27 October 2021

Data Science: Research (Just the Quotes)

"The aim of research is the discovery of the equations which subsist between the elements of phenomena." (Ernst Mach, 1898)

"[…] scientific research is somewhat like unraveling complicated tangles of strings, in which luck is almost as vital as skill and accurate observation." (Ernst Mach, "Knowledge and Error: Sketches on the Psychology of Enquiry", 1905)

"Research is fundamentally a state of mind involving continual re­examination of doctrines and axioms upon which current thought and action are based. It is, therefore, critical of existing practices." (Theobald Smith, "The Influence of Research in Bringing into Closer Relationship the Practice of Medicine and Public Health Activities", American Journal of Medical Sciences, 1929)

"In every important advance the physicist finds that the fundamental laws are simplified more and more as experimental research advances. He is astonished to notice how sublime order emerges from what appeared to be chaos. And this cannot be traced back to the workings of his own mind but is due to a quality that is inherent in the world of perception." (Albert Einstein, 1932)

"Statistics is a scientific discipline concerned with collection, analysis, and interpretation of data obtained from observation or experiment. The subject has a coherent structure based on the theory of Probability and includes many different procedures which contribute to research and development throughout the whole of Science and Technology." (Egon Pearson, 1936)

"A successful hypothesis is not necessarily a permanent hypothesis, but it is one which stimulates additional research, opens up new fields, or explains and coordinates previously unrelated facts." (Farrington Daniels, "Outlines of Physical Chemistry", 1948)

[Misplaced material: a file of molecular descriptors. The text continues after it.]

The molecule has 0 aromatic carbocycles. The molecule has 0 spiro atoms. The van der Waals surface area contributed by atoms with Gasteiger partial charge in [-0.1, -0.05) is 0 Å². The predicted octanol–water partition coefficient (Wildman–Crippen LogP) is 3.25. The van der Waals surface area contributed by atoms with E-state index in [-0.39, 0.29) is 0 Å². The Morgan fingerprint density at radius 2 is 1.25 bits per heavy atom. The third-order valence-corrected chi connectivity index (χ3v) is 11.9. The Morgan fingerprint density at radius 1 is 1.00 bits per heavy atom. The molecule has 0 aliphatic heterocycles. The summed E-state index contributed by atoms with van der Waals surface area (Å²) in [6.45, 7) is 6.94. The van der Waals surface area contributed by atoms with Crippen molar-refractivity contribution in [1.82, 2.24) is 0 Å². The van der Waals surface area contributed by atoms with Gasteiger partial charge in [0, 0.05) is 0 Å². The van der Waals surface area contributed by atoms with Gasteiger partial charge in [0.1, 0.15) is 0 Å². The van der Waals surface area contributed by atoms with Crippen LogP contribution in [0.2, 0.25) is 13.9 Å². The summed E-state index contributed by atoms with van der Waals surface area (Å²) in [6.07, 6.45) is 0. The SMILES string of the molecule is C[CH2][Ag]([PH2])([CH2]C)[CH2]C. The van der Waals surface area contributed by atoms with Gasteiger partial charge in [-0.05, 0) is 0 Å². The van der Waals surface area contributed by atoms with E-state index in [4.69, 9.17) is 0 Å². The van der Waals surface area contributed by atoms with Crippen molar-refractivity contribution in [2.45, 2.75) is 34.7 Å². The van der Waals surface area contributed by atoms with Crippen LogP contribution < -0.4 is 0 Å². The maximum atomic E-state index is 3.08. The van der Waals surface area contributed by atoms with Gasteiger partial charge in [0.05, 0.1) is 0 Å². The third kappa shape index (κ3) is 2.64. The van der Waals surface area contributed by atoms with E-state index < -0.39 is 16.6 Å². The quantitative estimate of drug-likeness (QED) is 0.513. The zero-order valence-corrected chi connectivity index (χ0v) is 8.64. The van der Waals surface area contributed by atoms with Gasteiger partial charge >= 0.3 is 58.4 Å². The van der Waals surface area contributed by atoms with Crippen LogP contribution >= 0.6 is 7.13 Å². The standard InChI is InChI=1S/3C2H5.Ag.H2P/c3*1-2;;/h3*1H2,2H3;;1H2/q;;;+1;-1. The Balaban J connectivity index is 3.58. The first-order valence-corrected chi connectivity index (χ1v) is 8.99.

"The hypothesis is the principal intellectual instrument in research. Its function is to indicate new experiments and observations and it therefore sometimes leads to discoveries even when not correct itself. We must resist the temptation to become too attached to our hypothesis, and strive to judge it objectively and modify it or discard it as soon as contrary evidence is brought to light. Vigilance is needed to prevent our observations and interpretations being biased in favor of the hypothesis. Suppositions can be used without being believed." (William I B Beveridge, "The Art of Scientific Investigation", 1950)

"Mathematical models for empirical phenomena aid the development of a science when a sufficient body of quantitative information has been accumulated. This accumulation can be used to point the direction in which models should be constructed and to test the adequacy of such models in their interim states. Models, in turn, frequently are useful in organizing and interpreting experimental data and in suggesting new directions for experimental research." (Robert R. Bush & Frederick Mosteller, "A Mathematical Model for Simple Learning", Psychological Review 58, 1951)

"Statistics is the fundamental and most important part of inductive logic. It is both an art and a science, and it deals with the collection, the tabulation, the analysis and interpretation of quantitative and qualitative measurements. It is concerned with the classifying and determining of actual attributes as well as the making of estimates and the testing of various hypotheses by which probable, or expected, values are obtained. It is one of the means of carrying on scientific research in order to ascertain the laws of behavior of things - be they animate or inanimate. Statistics is the technique of the Scientific Method." (Bruce D Greenschields & Frank M Weida, "Statistics with Applications to Highway Traffic Analyses", 1952)